ORANGE JUICE /  CROISSANT /  CEREAL.

I would have put bacon etc on here but I’ve turned vegetarian so my piggy friends will leave it off this list.

ORANGE JUICE – the refresher

Orange juice is a wonderful, refreshing taste which just zings up your mouth and gives your tongue a little dance. This is what you want your query to do – zing with the tang of your story, your voice and your style to whet the appetite.

CROISSANT – the thing which makes your book UNIQUE

If you think of a croissant chances are you will associate it with France. It’s one of the most uniquely identifying things of France around the world bar the Eiffel Tower. That’s what you want for your book – something which will identify your premise as UNIQUE, what makes it new?! Exciting, bold? Is it the characters, is it the layering of plots? SHOW US YOUR CROISSANT.

…. there’s a sentence I never thought I’d write.

CEREAL – GRAINS ARE STILL NEEDED, PEOPLE

You can dress up your query with Croissants and OJ but you need to also have the basis of your story, except in this case – with the help of the above – your cereal is like little bits of bread, creating a little trail for query-readers to follow while you ensnare us with your writerly-wiles.

So there you have it – my thoughts on how to write a query based on breakfast foods.

 

 

Just For Fun · Random Musings

What Makes Me DNF A Book?

I, unlike a lot of friends of mine, DNF books I can’t handle.

I know, sometimes the book turns around in the last and actually surprises you, I get it. But in my opinion life is too short to read books you’re just not into.

Whether it’s content or the way it’s written, many things can cause people to stop reading. It’s why books are so subjective. Not everyone likes the same TV shows either. For instance *prepares for barrage of stones* I don’t like Game of Thrones.

But what are the particular things which make me so uninspired I choose to stop reading?

Read on, if you care.

  • Writing style.

Image result for author gif

This is a biggie. A lot of the time I view writing as a rhythm. Sometimes, particular writers have a sort of style I need to read a few chapters to get into, like a song you need to listen to a couple of times to truly enjoy or understand.

Case in point for me – Uptown Funk.

Once I understand the rhythm I can enjoy a book no end. But a few writers I’ve read and either DNF’d or come close to abandoning, have a very staccato style of writing and it throws me off. Terry Pratchett is world renowned for his humour and writing style, but I’m not a fan unfortunately. I couldn’t ever wrap my head around what he was trying to say and the flow of the writing always felt disjointed to me.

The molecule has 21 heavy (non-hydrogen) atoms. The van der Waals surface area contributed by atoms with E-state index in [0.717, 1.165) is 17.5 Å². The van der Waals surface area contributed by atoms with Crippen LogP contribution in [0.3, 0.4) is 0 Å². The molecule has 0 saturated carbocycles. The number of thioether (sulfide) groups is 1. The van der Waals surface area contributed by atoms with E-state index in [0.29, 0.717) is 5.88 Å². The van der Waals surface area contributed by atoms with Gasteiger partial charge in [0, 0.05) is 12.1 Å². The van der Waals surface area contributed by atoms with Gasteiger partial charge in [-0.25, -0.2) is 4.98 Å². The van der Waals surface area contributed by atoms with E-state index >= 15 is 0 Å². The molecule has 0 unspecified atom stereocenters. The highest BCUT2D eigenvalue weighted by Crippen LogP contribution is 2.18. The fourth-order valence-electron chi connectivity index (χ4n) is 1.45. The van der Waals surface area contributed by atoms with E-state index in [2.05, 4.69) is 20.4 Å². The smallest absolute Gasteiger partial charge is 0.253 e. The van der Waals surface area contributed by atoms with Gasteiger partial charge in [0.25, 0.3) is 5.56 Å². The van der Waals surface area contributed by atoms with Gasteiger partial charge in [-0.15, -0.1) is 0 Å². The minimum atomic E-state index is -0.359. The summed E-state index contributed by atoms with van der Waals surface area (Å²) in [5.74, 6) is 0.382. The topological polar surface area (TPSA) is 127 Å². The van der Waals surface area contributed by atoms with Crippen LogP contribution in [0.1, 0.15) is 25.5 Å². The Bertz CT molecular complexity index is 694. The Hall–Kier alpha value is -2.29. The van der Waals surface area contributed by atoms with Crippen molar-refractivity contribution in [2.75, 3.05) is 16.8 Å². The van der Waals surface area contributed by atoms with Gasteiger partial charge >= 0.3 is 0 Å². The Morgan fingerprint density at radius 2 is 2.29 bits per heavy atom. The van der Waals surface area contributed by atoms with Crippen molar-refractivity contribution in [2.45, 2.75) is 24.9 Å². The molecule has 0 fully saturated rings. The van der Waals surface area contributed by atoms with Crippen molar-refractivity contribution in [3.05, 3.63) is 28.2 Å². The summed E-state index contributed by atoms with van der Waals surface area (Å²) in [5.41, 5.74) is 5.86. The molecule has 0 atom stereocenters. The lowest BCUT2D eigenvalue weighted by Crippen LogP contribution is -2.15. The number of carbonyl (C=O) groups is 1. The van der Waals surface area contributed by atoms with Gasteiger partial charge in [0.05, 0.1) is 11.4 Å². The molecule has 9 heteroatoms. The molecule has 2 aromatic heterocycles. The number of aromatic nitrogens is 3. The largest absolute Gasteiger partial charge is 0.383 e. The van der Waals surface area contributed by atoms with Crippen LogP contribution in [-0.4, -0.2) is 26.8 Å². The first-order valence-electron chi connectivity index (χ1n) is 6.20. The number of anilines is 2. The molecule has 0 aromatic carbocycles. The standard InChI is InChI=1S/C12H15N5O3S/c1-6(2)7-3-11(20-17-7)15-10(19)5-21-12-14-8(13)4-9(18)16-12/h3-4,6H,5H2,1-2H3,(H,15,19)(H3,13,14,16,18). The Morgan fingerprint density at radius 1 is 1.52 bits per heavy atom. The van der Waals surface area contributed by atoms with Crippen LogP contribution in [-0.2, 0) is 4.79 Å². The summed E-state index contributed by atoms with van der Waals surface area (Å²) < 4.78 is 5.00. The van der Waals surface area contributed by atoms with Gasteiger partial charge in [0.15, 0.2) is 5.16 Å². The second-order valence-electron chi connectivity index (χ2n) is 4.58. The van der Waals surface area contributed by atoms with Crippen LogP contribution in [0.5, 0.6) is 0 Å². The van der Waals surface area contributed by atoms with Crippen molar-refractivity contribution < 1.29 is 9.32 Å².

It’s the same when some writers are very to-the-point with the writing, it becomes less of a flow and more of a play-by-play. So… I like it lyrical, not too jumpy, but also not too lyrical.

If you tell me each leaf colour I’m going to scream.

  • Characters.

Related image

Whether it’s acting out of character, doing Dumb Shit, or simply skimming the surface of what could be an interesting personality, I stay with books for characters. Even if nothing much happens dramatically, if there’s characters rich with personality and voice, I’ll stay.

Of course there are some exceptions – if the MC is far too whingy or weak or just not my kinda person, I usually read on for the side characters but there are some times where everyone is on the same level of either one-dimensional or nasty personalities, or a combination of that and the first reason, then… yeah. It’s annoying.

  • No plot. At all.

Related image

I am a fan of character-driven novels, but if all you’re doing is having characters talk to each other and nothing else? If your story is just a romance of will they won’t they dragged out over 270 pages and the only thing that happens is she goes shopping?

I will be bored. I’ll be more than bored, actually, I’ll have closed the book and be running around the garden singing songs.

Slow pacing is fine a lot of the time done well, but if there is NO ACTION at all I will be asleep with the book for a pillow.

  • INSTA LOVE.

Related image

I get it, especially in YA, that hormones can make you lust after someone. Again in YA, teenagers can say they love someone after an hour. I know I felt really connected to people when I was 17 and formed a very intense, hormonal bond.

HOWEVER, I’m sick of the image of teens who would readily die for someone because of insta-love after 2 days. I’m sure some teens feel so deeply they would, but there are some teens who wouldn’t really believe it as a be-all end-all. I think it sometimes does teens a disservice to imagine that they’d blindly follow someone they love just because they love them.

Like, yeah love is blind sometimes but does it always have to be damaging characters? Follow me off a cliff or else? Psh.

  • The One Mistake Of Death

Image result for o don't do it gif

Everyone: Feyre, no!

Feyre: Feyre, yes.

You know, when someone is told 100x NOT to do something and they do it anyway? Without remorse? Or second guessing?

I will put the book down, heave a huge sigh, and may or may not pick it up again. IF they go against someone’s advice who knows better, and the character KNOWS they know better, at least give them a fucking good reason to defy that advice. Not just “because I must!”.

What are your dealbreakers for novels?